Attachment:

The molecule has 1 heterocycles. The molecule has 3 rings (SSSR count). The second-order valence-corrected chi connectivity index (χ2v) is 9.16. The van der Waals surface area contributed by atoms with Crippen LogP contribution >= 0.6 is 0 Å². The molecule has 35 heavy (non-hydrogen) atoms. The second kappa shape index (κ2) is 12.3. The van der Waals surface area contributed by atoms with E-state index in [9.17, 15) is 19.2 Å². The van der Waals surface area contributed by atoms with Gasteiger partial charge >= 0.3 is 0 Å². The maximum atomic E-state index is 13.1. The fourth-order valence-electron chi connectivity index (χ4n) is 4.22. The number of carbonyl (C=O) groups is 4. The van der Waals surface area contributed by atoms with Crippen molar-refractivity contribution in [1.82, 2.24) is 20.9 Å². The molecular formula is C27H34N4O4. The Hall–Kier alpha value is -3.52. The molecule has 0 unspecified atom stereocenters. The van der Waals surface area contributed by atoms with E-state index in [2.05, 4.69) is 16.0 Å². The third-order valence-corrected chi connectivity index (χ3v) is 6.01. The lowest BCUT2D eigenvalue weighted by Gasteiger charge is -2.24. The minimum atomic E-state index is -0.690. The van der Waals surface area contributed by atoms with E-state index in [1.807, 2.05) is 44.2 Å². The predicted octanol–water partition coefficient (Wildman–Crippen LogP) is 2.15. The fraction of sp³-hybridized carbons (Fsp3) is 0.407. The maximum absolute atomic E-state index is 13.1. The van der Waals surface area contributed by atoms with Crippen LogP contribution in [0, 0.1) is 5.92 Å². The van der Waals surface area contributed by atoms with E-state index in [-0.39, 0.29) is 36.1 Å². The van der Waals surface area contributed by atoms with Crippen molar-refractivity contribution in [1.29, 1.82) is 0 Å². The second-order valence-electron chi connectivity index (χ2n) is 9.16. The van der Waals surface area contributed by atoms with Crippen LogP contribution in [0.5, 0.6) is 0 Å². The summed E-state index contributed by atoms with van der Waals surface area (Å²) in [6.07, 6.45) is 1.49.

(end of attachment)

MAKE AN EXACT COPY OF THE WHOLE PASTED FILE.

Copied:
The molecule has 1 heterocycles. The molecule has 3 rings (SSSR count). The second-order valence-corrected chi connectivity index (χ2v) is 9.16. The van der Waals surface area contributed by atoms with Crippen LogP contribution >= 0.6 is 0 Å². The molecule has 35 heavy (non-hydrogen) atoms. The second kappa shape index (κ2) is 12.3. The van der Waals surface area contributed by atoms with E-state index in [9.17, 15) is 19.2 Å². The van der Waals surface area contributed by atoms with Gasteiger partial charge >= 0.3 is 0 Å². The maximum atomic E-state index is 13.1. The fourth-order valence-electron chi connectivity index (χ4n) is 4.22. The number of carbonyl (C=O) groups is 4. The van der Waals surface area contributed by atoms with Crippen molar-refractivity contribution in [1.82, 2.24) is 20.9 Å². The molecular formula is C27H34N4O4. The Hall–Kier alpha value is -3.52. The molecule has 0 unspecified atom stereocenters. The van der Waals surface area contributed by atoms with E-state index in [2.05, 4.69) is 16.0 Å². The third-order valence-corrected chi connectivity index (χ3v) is 6.01. The lowest BCUT2D eigenvalue weighted by Gasteiger charge is -2.24. The minimum atomic E-state index is -0.690. The van der Waals surface area contributed by atoms with E-state index in [1.807, 2.05) is 44.2 Å². The predicted octanol–water partition coefficient (Wildman–Crippen LogP) is 2.15. The fraction of sp³-hybridized carbons (Fsp3) is 0.407. The maximum absolute atomic E-state index is 13.1. The van der Waals surface area contributed by atoms with Crippen LogP contribution in [0, 0.1) is 5.92 Å². The van der Waals surface area contributed by atoms with E-state index in [-0.39, 0.29) is 36.1 Å². The van der Waals surface area contributed by atoms with Crippen molar-refractivity contribution in [1.29, 1.82) is 0 Å². The second-order valence-electron chi connectivity index (χ2n) is 9.16. The van der Waals surface area contributed by atoms with Crippen LogP contribution in [0.5, 0.6) is 0 Å². The summed E-state index contributed by atoms with van der Waals surface area (Å²) in [6.07, 6.45) is 1.49.